October 2009 Children’s Etiquette Certification graduate, Cindee Huddy, was published recently in Parents Guide of Las Vegas Magazine. Her article, “Teaching Manners, Building Confidence” emphasizes the importance of making a great first impression:
“Good manners will open doors that the best education cannot.” – Clarence Thomas.
Recently I bumped into a dear friend at the grocery store, who had her six year old in tow. As her mother and I began to embrace, the little one popped in between us and said, “Hi, I am Hannah” with a big smile on her face. I leaned down, offered her a handshake and introduced myself. She replied, “It’s nice to meet you.” It was a sweet moment of exchange, but it also made me think of how often we forget to introduce others.
Introductions are one of the best ways to acknowledge one another. It helps everyone feel included in the conversation. This particular social skill builds confidence. The best way for children to learn is by watching their parents.
The four basic rules of introduction:
- When two people of the same age, same sex are introduced, it does not matter whose name is spoken first.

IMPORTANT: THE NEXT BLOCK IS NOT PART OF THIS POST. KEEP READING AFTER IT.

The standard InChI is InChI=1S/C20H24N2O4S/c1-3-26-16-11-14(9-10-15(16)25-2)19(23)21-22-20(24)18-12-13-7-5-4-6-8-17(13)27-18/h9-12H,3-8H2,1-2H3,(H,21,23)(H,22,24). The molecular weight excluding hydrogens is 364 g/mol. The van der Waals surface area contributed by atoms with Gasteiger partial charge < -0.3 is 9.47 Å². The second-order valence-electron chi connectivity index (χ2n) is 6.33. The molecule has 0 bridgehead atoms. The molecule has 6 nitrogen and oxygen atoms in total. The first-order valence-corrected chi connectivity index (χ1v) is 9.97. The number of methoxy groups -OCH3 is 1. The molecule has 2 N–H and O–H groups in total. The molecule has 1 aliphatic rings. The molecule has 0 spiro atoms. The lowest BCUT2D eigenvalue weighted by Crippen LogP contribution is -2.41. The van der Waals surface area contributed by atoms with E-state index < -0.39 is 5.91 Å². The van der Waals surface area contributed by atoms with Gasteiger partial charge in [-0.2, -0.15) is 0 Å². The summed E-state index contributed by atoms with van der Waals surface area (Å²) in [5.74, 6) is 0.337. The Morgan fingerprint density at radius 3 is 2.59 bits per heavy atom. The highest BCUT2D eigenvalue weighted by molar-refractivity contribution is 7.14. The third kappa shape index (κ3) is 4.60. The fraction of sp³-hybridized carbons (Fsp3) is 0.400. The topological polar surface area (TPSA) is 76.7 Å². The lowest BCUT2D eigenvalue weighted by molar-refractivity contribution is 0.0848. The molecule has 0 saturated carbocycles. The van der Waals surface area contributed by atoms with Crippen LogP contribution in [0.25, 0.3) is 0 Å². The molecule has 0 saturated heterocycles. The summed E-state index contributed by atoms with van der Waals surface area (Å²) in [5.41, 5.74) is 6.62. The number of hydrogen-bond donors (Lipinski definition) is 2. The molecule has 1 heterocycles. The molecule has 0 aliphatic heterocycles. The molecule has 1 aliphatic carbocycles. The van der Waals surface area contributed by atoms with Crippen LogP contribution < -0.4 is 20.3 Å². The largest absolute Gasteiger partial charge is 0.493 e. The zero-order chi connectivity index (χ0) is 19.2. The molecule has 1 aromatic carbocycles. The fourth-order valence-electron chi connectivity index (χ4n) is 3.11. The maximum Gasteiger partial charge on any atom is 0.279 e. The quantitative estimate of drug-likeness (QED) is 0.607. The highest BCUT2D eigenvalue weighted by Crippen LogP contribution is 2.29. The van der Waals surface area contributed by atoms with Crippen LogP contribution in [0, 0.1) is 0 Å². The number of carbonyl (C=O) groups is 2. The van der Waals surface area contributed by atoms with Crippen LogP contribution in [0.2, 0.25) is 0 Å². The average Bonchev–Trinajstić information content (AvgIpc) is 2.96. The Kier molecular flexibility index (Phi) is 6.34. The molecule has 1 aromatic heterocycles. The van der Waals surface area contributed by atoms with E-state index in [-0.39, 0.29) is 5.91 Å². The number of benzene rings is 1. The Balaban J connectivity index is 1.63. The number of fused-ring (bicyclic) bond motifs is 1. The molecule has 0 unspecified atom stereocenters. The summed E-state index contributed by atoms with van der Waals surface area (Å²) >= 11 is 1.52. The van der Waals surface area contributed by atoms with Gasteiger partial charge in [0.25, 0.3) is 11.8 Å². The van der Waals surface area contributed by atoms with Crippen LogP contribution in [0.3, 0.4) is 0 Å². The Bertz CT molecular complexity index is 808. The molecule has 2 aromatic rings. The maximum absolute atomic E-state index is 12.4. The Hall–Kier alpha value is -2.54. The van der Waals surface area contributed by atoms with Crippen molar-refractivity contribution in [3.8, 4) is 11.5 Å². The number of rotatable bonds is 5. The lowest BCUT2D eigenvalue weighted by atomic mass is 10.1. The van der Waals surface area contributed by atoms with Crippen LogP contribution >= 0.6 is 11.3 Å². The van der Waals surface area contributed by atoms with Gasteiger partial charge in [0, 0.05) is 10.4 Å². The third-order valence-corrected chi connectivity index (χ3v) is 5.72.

- A female’s name is always spoken first when introducing a female and a male.
- When introducing an adult and a young person, the adult should always be introduced first.
- When introducing a very important person (or VIP) to anyone, he or she should be introduced first.
Other important tools include:
- Look the other person in the eye.
It is never too early to teach the importance of good eye contact. Even when speaking to a toddler you can say “Look at Mommy when you are speaking.” Once you gain eye contact, smile and say thank you.
- Extend your hand and offer a firm handshake.
As you extend your hand, hold your head high, look the person in the eye, and smile. You should lock thumbs, then close your fingers around the hand while firmly shaking the person’s hand once up, once down and then release.
Take time to prep your child for your next outing. A parent should practice eye contact, a firm handshake and introductions. It will dazzle and amaze your friends and family. As people respond to your child with a warm return, they will begin to do it naturally.
“Even the smallest star shines in the darkness.” – Finnish Proverb
Cindee Huddy is the owner of SHINE Social Etiquette and Image Development located in Henderson, Nevada.
The American School of Protocol® is so proud of your accomplishments, Cindee! We wish you all the best for a successful 2011.